While the idea of marketing to people based on their location is nothing new, according to a research there is an expected increase in the use of geo-fencing to grow to $2.4 billion by 2023 as mobile usage is increasing.
With geo-fencing, you can do real-time targeting based on a user’s location. A target area can be within few miles of a restaurant and when a user enters or leaves this area, they receive a push notification, text message or some other form of marketing communication.
According to a research, people who open a push notification - 54% of them convert via segmented push compared to 15% from broadcast messages and there are approx. 52% of users who enable push messaging on their mobile apps.
You can select and mark off a geographical area from map and create a digital barrier around it. This “fenced-off” area will detect and communicate with mobile devices that breach the territory. A Geofence gives the ability to send messages via SMS, Email or App-based notifications to devices that enter, exit or remain parked in the marked area.
Research Source: Emarketer
Remember this famous Starbucks message?
(Pic courtesy: Adobe Stock)
Users got it because they entered the geofence built by Starbucks around one of their stores.
Location accuracy of user’s device is very important for geofencing. If you have a broad targeting like city level, accuracy is not the major concern. Error up to 1km is easily acceptable in this case. But if you are targeting people within 50 meters of your store, then you require high accuracy.
How Geofencing works?
Do you also have a perception that it’s just the GPS that could track user’s location? Other than GPS, there are different sources that help tracking user location. These sources include Wi-Fi, Device Network, IP & Beacons.
Combination of GPS, Wi-Fi and mobile tower triangulation is used to provide the most accurate latitude/longitude. Now let’s understand how triangulation works and how your Wi-Fi router has anything to do with your location tracking.
The app has to rely on the operating system to get the geolocation data in Android as well as iOS environments. App consumes data and operating system gets the location.
Android allows to choose the desired precision level of location and also mentions the sources it would leverage to identify the location.
The operating systems currently require the apps to take explicit permission from the user to share the location. Android has always been accused of tracking users’ location despite them having their location turned off. But what if the user doesn’t give permission to access his location? The developer still has the option to find the location by using third party services which rely on RIPE database. They basically track the IP address of user to map with the nearest mobile tower, which is fine for city level targeting.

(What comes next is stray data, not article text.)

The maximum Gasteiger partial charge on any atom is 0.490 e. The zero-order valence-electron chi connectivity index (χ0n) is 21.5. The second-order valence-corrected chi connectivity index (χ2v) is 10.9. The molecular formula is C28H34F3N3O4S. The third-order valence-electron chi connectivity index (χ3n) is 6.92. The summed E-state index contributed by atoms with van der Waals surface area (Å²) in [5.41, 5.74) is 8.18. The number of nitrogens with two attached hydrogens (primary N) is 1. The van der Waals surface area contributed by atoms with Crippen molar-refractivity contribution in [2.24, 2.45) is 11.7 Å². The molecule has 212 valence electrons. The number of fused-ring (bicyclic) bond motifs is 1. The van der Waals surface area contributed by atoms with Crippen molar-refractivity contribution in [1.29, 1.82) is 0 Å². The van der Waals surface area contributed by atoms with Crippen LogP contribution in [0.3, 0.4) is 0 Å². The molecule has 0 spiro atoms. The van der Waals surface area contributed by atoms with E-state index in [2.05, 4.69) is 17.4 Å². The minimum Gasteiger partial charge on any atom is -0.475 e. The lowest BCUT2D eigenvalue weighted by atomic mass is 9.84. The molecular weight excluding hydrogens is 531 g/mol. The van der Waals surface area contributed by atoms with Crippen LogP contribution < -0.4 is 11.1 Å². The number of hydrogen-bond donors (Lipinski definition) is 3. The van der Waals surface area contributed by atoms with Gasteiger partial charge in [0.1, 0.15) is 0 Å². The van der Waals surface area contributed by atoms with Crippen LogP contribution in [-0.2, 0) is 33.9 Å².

Let’s take an example. Suppose you create a geofence around your store using ‘enter’ or ‘exit’ condition on this geofence as the trigger of any action.
2 possible behavior segments here –
- Enter: Trigger notification when user enters the geo-fence
- Exit: notification when user exists the geo-fence
Now with these two conditions, you can make many use cases for your business with customized messaging. You can further enhance your messaging by mapping geo-specific data of user with his profile data. Combination of entry, exit and geo location data can help you in many ways to create values for users. If we have data of users who have visited Goa more than twice in a year then we would have some certainty that these are potential customers for rented bikes.
Along with the user’s profile and behavioral data on app and other web properties you are also considering the geo location data to define engagement with your users.
Advantages of Geofencing –
- Get customers into physical retail locations.
- Increase in sales and traffic by sending contextual messages to users based on location data.
- Maximize user engagement and retention.
- Increase customer loyalty with better perceived brand value.
Use cases of Geofencing in marketing –
- Helping apps to find their users better, faster for hyper local servicing. For example, Uber uses geofencing to coordinate the process of assigning the closest, most accessible drivers to each pickup request by users.
- Driving up sales inside a retail outlet by directing customers to specific sections of the outlet.
- Regulation of public transport and other city wide transit systems. Apps like Google Maps, tells the best possible routes from current location and inform about the ordinary situations like heavier traffic jams, roadblocks etc.
- Optimized logistics and warehousing. A logistics hub can coordinate operations to work by being alerted of the entry of workers and vehicles on the shop floor area and supply chain networks can be triggered to process shipments without manual human intervention.
- Improving functionality of home security. IoT powered home security systems can inform users of a breach in a geofence and open/shut doors after recognizing known users within a geofence.
- Improved outdoor event management. Geofencing helps understanding crowd movement patterns, queue handling and push information to users who are in the proximity of a booth.
- Travel apps, hotel aggregators use geofencing to notify users about nearby hotels, lodging and other transport options at airports, railway stations and bus stations to maximize chance of purchases.
- Targeting competitor’s retail locations to drive traffic to your site. By geofencing your competitor’s retail outlets, you can run competitive promotions about your brand to these users. This will help maximizing your brand’s impression share.
Have you started using geofencing already or still wondering? Share your experiences in the comments below